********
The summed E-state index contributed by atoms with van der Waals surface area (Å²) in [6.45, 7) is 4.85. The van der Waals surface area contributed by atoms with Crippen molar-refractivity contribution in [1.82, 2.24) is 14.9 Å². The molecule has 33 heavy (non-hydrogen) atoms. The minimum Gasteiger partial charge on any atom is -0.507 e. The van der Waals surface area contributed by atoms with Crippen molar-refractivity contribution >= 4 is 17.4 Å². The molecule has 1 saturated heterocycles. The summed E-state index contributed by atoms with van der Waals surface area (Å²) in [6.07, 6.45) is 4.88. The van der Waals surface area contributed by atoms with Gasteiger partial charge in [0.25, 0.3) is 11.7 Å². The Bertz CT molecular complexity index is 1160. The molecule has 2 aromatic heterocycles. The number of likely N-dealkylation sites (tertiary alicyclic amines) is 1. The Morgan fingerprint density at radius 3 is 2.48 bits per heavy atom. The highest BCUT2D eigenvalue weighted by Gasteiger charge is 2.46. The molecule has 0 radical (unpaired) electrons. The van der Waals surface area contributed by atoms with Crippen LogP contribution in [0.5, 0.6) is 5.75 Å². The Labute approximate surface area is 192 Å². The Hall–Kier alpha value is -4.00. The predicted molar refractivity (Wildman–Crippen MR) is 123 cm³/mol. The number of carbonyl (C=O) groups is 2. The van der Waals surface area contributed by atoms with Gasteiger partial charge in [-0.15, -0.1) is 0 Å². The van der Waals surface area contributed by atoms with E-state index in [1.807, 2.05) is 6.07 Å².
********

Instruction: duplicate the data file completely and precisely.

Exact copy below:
The summed E-state index contributed by atoms with van der Waals surface area (Å²) in [6.45, 7) is 4.85. The van der Waals surface area contributed by atoms with Crippen molar-refractivity contribution in [1.82, 2.24) is 14.9 Å². The molecule has 33 heavy (non-hydrogen) atoms. The minimum Gasteiger partial charge on any atom is -0.507 e. The van der Waals surface area contributed by atoms with Crippen molar-refractivity contribution >= 4 is 17.4 Å². The molecule has 1 saturated heterocycles. The summed E-state index contributed by atoms with van der Waals surface area (Å²) in [6.07, 6.45) is 4.88. The van der Waals surface area contributed by atoms with Gasteiger partial charge in [0.25, 0.3) is 11.7 Å². The Bertz CT molecular complexity index is 1160. The molecule has 2 aromatic heterocycles. The number of likely N-dealkylation sites (tertiary alicyclic amines) is 1. The Morgan fingerprint density at radius 3 is 2.48 bits per heavy atom. The highest BCUT2D eigenvalue weighted by Gasteiger charge is 2.46. The molecule has 0 radical (unpaired) electrons. The van der Waals surface area contributed by atoms with Crippen LogP contribution in [0.5, 0.6) is 5.75 Å². The Labute approximate surface area is 192 Å². The Hall–Kier alpha value is -4.00. The predicted molar refractivity (Wildman–Crippen MR) is 123 cm³/mol. The number of carbonyl (C=O) groups is 2. The van der Waals surface area contributed by atoms with Gasteiger partial charge in [-0.15, -0.1) is 0 Å². The van der Waals surface area contributed by atoms with E-state index in [1.807, 2.05) is 6.07 Å².